27th June 2014: Strawberries

Published on 27th June 2014

Linnaeus’s love of strawberries

As the first week of Wimbledon draws to a close we celebrate the strawberry, and the perhaps unusual role it played in the life of Linnaeus. Isabelle Charmantier explains...

It is well known that Linnaeus believed strawberries cured a painful attack of gout, which the naturalist suffered in 1750. Over the next two years, Linnaeus suffered two more attacks, which he cured by eating as much strawberries as his stomach could endure. Letters to his friend Abraham Bäck, written in subsequent years in the months of June, July and August, often mention devouring wild strawberries four times a day from Midsummer to August, in a silver cup given to him by Bäck.

Linnaeus believed strawberries cured a painful attack of gout

Linnaeus’s cure for gout travelled far and wide, as an undated manuscript kept at the Linnean Society shows. Sent to Linnaeus by a 56 year old Frenchman, it describes in great detail the pain caused by gout and endured by the author over the last 14 years. The pain, he writes, travels from the foot to the knee, from the hand to the wrist and the elbow. After attempting several cures, including wrapping his affected limbs in flannel and trying to sweat the gout out, the author has learnt of Linnaeus’s cure of gout by eating a lot of strawberries – one whole jar every day with his lunch and supper, liberally sprinkled with sugar and orange juice. The author asks Linnaeus for more precise advice on when to eat strawberries, how many, with what other food, etc. As far as we know, Linnaeus never replied.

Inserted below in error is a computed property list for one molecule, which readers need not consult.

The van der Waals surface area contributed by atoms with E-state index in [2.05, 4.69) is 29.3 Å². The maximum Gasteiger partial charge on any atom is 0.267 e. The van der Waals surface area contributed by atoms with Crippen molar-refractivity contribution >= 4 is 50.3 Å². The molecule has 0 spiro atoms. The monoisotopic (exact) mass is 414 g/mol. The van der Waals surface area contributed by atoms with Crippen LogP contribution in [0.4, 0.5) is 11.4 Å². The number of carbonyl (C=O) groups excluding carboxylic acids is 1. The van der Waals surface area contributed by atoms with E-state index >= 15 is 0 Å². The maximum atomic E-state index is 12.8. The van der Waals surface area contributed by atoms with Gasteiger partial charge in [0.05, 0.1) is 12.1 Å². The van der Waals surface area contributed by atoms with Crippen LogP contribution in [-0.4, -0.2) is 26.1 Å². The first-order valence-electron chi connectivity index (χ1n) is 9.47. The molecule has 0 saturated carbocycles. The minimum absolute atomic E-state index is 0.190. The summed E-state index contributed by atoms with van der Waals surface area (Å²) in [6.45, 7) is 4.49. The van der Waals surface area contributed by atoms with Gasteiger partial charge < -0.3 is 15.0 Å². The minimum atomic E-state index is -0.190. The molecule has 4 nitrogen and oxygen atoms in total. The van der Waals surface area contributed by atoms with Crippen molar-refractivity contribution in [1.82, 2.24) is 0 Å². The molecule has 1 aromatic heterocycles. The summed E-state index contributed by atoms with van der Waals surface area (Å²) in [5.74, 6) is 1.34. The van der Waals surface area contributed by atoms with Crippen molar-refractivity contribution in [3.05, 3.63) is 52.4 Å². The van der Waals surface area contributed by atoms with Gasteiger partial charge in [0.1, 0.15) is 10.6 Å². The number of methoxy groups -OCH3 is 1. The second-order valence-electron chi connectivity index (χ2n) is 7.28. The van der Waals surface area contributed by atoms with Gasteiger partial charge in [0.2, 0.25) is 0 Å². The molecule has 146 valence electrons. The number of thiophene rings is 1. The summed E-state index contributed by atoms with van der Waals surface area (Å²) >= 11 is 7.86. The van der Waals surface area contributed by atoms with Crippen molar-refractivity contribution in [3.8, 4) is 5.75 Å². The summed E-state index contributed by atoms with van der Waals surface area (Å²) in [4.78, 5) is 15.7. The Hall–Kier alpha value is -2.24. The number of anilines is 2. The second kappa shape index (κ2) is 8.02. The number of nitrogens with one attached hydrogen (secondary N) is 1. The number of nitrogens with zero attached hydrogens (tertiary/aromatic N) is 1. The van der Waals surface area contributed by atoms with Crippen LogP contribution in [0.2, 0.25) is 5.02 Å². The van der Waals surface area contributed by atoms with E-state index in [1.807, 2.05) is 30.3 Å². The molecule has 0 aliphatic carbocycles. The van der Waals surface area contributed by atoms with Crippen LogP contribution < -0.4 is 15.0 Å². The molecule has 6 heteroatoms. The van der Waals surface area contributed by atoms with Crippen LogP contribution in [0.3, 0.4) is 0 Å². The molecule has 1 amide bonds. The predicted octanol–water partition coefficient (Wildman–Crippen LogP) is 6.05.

Mémoire a Cousritter

"...three weeks ago I learned by chance that mister Linnaeus owed the cure of the gout to the use of strawberries..."

The author entitled his treatise ‘Mémoire a Cousritter’, Cousritter presumably being his name. The name is entirely unknown to me – so if any reader can shed any light on who he was, please do contact me at isabelle@linnean.org. The manuscript is undated, but Linnaeus is referred to as M. Linnaeus, indicating that the ‘Mémoire’ was written before 1761, when Linnaeus was ennobled and came to be known as M. de Linné.